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Big pharma making CBD inaccessible says British CBD entrepreneur

In this week's Independent, a prominent and well-connected CBD entrepreneur, Lady Chanelle McCoy told an interviewer she was fearful that both national policy and powerful pharmaceutical companies were making CBD inaccessible to those who need it most.

McCoy seems no stranger to the workings of the pharmaceutical world; growing up her Irish family's business was in veterinary pharmaceuticals and she also worked as a sales rep for Pfizer. Now she is married to the champion English jockey, Andy McCoy and has no shortage of contacts in the sports world who may also believe that CBD will prove a reliable and more natural alternative to traditional pharmaceutical painkillers.

Her awareness of CBD began some years ago, before the compound captured public imagination. Lady McCoy saw its efficacy in treating children with severe epilepsy even before the substance was made legal. CBD is now available on prescription, but with one major caveat, there is only one approved producer in the UK, and the cost means the NHS restricts the number of children who can receive it.

When it comes to the pharmaceutical industry, McCoy is candid. “We know how much it costs to make,” she says, accusing pharmaceutical corporations of being greedy. “We are well aware of just how little the raw material costs to produce. They've made it inaccessible, in my opinion.”

McCoy’s CBD business is called Pureis Ultra Pure CBD and she hopes to eventually produce both high-dose therapeutic CBD medicine alongside the lower-dosed food supplement Pureis already sells. The Irish Dragon’s Den panellist says she cares more about making her product available to as many people who need it as possible than huge profit margins.

Will big pharma ultimately take over the CBD and medical cannabis industry?

This criticism of powerful pharmaceutical companies and their tendency to put profit above people’s health is not a recent accusation. The industry has occupied a powerful but ambiguous moral space in our society for decades. Accusations such as price gouging, manipulating clinical trials, withholding AIDs and HIV medication from developing countries, causing America’s opioid epidemic and operating without any form of independent and objective regulation have dogged the sector for years.

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The UK only prescribes cannabis or high-dose CBD based medication for a limited number of conditions, multiple sclerosis, treatment-resistant epilepsy and sometimes chemotherapy-induced nausea. In addition to that, the guidelines for specialists (they cannot be prescribed by a GP) are that they are a last resort medication. A part of that reason is how prohibitively expensive they are. McCoy indicated that she believed the cost of pharmaceutically created cannabis-based medication was not reflected in its relative ease to source and produce, evidence suggests this may be the case.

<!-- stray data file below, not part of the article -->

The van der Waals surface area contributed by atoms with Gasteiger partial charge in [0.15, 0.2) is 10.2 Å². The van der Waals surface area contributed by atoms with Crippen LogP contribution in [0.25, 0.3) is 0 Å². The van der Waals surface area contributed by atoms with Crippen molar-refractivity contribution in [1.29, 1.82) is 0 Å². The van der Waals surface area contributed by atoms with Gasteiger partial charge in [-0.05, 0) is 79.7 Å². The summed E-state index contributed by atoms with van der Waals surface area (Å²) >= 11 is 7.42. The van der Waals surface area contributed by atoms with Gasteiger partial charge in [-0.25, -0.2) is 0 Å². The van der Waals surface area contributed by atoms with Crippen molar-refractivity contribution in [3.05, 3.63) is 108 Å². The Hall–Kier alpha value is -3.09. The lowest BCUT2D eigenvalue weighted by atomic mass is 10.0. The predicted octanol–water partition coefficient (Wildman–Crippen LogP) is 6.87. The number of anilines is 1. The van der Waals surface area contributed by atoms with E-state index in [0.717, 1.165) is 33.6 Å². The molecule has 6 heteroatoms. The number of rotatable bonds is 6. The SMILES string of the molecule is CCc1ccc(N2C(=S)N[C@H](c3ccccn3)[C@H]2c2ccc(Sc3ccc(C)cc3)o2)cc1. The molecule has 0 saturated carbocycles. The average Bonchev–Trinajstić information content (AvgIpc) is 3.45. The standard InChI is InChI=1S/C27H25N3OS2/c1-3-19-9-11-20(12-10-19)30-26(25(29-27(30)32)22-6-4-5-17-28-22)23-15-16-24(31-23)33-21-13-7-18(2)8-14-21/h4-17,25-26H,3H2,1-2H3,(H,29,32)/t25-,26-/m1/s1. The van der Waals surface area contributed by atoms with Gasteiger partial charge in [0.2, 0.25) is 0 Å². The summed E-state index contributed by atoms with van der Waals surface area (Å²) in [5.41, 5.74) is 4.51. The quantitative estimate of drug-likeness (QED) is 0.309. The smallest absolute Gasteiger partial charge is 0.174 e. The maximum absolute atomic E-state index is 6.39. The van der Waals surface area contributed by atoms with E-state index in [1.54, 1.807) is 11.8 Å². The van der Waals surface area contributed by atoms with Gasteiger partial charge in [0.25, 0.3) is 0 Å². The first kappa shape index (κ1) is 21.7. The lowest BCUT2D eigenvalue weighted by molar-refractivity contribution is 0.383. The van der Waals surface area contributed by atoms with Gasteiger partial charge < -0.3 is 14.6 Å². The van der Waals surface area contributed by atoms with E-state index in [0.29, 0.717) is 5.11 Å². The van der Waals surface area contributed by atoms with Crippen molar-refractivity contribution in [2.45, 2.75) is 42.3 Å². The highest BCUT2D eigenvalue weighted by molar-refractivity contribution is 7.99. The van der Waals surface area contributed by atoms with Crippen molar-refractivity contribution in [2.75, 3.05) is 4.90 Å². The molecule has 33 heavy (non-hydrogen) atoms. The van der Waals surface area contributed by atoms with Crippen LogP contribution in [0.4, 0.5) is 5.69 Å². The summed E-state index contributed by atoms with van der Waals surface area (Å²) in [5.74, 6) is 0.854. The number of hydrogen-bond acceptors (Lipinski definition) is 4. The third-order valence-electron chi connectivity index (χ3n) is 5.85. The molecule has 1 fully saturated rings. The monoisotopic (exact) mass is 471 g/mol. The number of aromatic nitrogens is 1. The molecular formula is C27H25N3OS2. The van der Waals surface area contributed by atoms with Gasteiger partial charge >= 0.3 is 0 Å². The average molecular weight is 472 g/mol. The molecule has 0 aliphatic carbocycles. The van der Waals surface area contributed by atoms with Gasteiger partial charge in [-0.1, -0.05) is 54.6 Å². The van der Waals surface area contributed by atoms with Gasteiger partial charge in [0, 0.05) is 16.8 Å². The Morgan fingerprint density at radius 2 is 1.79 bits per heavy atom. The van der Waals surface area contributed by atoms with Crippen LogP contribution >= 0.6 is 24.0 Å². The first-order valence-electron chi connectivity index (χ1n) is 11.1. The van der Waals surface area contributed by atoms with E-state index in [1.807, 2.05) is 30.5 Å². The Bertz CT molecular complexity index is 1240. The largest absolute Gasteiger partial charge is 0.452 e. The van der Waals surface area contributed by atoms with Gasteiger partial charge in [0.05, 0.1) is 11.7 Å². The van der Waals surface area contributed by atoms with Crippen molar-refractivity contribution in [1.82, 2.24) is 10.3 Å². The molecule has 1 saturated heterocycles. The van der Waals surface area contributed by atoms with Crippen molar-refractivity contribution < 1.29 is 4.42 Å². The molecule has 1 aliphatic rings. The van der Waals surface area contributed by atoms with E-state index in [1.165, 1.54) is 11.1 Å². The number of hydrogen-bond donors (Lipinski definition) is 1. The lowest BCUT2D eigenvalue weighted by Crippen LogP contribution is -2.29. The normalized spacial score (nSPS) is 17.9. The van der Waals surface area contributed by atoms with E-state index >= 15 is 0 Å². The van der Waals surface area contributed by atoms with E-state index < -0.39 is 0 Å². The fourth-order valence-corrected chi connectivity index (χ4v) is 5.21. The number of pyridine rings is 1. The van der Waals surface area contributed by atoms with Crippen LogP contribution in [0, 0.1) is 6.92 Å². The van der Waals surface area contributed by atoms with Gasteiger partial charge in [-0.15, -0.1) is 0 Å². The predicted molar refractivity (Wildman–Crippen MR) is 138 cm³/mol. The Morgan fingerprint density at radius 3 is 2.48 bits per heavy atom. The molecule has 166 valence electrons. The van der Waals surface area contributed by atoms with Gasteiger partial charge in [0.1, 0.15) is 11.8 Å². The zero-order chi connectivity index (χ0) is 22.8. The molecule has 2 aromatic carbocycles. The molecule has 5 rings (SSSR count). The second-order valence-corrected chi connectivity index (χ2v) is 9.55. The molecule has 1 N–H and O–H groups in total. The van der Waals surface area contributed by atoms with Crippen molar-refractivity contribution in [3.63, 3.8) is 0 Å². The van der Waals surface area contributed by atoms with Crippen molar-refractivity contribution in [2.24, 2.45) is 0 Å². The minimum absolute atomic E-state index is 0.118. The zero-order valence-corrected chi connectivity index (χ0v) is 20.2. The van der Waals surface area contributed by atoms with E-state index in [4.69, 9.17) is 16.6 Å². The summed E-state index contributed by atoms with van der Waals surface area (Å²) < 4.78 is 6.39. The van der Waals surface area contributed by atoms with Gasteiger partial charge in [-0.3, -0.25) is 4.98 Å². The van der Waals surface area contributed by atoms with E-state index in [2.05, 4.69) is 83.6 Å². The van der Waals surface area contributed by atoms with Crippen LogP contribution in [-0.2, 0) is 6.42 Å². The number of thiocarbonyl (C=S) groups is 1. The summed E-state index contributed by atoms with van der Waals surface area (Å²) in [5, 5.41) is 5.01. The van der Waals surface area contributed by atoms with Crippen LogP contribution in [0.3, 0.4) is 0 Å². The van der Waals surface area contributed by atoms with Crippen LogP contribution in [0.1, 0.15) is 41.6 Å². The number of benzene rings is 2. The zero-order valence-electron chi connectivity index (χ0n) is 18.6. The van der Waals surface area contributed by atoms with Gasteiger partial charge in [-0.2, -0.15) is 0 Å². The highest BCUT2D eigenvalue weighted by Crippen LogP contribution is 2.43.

U.S. Pharmaceuticals perhaps making CBD inaccessible

Across the water, our U.S. counterparts may also be facing their own difficulties with “big pharma’s” attempts to muscle in on the CBD and medical cannabis industry. Research has shown that the populations of states where medicinal marijuana is permitted, use far fewer prescription medicines than states where it is not. Cannabis poses a significant financial threat to “big pharma” as a medication.

One pharmaceutical firm, GW pharmaceuticals, is attempting to become the first and only manufacturer of an FDA-approved CBD medication. Some sources claim that this pharmaceutical company is paying lobbyists to promote a law that would effectively give the company a CBD monopoly. If this were to happen, America’s small-time medical cannabis and CBD dispensaries might become obsolete and CBD might get a whole lot more expensive.

For now, in both the UK and US, there is something of a legal limbo surrounding CBD and cannabis-based medication. It’s still easily purchased as a health food supplement and save for a few exceptions like Sativex, it’s not fully classed as a pharmaceutical either. If CBD and other cannabis-based medication were to be fully conquered by the pharmaceutical industry, one thing is for certain, it would be a huge shakeup to the current CBD industry.

Josephine Gibney

Josephine Gibney is a freelance writer from Waterford. She has worked as a lifestyle reporter, a creative copywriter and a communications specialist over the last ten years. Her short fiction was longlisted for the 2020 Sean O’Faolain Prize and she is currently working on her first novel.

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